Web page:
• 50 percent of the slots contained in the pool are to be allotted to the new entrants, unless the demand from new entrants is less than 50 percent
      • When new slots are allocated, an airline asking for year round operations and higher frequency will have higher priority
      • If the new entrant gets a slot within an hour of the time requested and the airline does not accept the slot, then the airline is not considered a new entrant!
      • Type of Service and Market: The balance of the different types of services (scheduled, charter and cargo) and markets (domestic, regional and long haul), and the development of the airport route network should be considered.
      • Do the flights always reach at the exact time across the season?
        Mostly no, especially in winters when strong head or tail winds can impact the block time drastically there is a huge variation in the approved slot and the actual arrival times. Airports are accommodative towards genuine reasons and based on historic data help airlines offer a slot which is more realistic based on their historic arrival times. This helps better plan the capacity on ground. Airlines are encouraged to change departure or arrival time to better suit the historic block times.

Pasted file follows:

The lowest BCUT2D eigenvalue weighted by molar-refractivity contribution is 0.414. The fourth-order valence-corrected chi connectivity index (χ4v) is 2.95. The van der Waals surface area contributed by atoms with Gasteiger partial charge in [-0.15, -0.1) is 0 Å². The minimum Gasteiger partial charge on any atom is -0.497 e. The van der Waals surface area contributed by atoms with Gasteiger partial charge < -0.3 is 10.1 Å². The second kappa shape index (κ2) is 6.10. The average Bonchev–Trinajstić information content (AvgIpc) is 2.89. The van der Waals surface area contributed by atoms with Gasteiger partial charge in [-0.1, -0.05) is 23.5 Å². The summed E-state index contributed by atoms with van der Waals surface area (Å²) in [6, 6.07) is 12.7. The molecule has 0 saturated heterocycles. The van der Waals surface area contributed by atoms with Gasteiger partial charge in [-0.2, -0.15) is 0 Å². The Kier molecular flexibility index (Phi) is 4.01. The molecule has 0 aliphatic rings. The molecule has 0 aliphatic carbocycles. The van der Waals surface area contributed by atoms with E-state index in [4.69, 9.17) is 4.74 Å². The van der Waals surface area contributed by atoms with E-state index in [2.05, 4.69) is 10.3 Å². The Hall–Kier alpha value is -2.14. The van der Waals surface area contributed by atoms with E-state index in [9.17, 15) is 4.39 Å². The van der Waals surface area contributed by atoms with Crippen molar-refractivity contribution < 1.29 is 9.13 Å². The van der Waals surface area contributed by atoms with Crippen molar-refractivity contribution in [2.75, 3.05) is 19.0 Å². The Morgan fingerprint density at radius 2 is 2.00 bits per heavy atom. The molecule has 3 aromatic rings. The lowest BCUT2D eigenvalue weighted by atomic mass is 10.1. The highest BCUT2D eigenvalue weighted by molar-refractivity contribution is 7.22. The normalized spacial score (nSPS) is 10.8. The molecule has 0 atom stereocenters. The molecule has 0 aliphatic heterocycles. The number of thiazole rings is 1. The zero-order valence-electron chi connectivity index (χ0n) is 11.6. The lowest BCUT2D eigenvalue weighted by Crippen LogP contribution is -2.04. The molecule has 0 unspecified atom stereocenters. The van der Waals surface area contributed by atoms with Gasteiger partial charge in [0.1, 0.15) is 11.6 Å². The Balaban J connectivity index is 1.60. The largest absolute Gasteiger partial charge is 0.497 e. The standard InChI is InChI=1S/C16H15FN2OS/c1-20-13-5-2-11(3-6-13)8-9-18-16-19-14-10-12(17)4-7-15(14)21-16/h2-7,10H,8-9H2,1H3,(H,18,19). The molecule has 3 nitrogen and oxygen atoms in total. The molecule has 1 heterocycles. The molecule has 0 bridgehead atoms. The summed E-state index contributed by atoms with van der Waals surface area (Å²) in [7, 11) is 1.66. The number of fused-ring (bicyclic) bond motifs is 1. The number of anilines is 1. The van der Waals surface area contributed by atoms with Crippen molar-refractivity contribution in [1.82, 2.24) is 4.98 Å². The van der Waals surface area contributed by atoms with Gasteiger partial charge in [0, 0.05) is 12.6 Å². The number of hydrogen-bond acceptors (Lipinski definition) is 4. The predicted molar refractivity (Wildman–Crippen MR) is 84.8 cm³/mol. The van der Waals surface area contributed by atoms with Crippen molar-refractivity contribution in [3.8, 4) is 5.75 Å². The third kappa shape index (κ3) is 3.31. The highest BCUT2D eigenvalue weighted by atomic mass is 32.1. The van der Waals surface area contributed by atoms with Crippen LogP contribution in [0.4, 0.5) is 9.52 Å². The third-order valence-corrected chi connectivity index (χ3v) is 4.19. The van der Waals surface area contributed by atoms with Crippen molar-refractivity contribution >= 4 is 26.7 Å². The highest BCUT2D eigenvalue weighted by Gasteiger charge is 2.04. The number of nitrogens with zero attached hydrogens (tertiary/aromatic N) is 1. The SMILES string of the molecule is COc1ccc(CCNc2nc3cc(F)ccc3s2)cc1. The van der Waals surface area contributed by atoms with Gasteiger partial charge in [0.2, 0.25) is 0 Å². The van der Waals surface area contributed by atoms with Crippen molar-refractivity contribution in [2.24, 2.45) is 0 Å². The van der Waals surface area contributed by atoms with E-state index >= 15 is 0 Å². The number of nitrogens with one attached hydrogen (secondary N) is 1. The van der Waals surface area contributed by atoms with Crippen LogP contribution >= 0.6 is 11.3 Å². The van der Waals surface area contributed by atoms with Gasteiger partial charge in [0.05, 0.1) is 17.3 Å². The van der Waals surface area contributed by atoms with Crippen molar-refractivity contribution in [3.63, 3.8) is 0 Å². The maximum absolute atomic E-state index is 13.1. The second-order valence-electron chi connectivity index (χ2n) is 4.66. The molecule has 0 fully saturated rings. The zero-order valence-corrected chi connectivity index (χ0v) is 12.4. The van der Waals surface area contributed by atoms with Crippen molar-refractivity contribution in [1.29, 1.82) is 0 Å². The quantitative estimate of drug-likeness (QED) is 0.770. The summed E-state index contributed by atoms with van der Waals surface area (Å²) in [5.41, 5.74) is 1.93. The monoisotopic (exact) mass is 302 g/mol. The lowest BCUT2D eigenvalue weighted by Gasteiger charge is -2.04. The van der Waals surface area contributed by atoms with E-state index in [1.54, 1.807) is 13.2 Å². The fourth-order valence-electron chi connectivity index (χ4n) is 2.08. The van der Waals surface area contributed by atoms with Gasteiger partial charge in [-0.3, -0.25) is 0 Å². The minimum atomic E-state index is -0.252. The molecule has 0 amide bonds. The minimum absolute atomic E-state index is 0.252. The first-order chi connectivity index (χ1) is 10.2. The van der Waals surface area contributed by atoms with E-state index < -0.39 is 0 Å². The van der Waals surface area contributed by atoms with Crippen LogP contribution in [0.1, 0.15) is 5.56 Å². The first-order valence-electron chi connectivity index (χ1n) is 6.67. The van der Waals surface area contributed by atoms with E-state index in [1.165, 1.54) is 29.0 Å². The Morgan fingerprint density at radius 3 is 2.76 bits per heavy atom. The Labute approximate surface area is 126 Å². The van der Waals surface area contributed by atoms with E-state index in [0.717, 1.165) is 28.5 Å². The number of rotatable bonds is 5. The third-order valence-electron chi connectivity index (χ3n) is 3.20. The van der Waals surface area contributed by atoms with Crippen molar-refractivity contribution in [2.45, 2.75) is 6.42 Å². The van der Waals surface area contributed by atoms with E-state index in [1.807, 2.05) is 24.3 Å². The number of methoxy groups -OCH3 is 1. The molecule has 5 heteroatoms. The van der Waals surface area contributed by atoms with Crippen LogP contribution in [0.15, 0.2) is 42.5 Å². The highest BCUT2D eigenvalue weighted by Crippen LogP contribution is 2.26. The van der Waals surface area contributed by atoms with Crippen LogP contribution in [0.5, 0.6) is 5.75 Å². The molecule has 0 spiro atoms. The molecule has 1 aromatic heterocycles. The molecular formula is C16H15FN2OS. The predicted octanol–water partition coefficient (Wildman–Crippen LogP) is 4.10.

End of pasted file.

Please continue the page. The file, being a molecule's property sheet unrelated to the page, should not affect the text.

What Next?
        Spicejet & IndiGo will both have presence at Hong Kong and hence won’t be considered as new entrants for the next set of expansion that the airlines plan but it any airline wants to start flights from a point in India which is poorly connected (Eg: Hyderabad) or unconnected (Eg: Lucknow), the priority for slot at the airport changes as compared to the airline asking for flights from Mumbai or Delhi which are relatively well connected.
        Its same or similar policy which helped Go Air get slots in Mumbai for their flights to Male and Phuket, both unconnected destinations from Mumbai. The airport has not granted domestic slots for a long time and has been selective with time bands for International flights due to congestion. Go Air got day time slots for their flights.
        With airlines in India now looking at foreign shores, every rule will be used effectively to get the best slots at airports in India and abroad.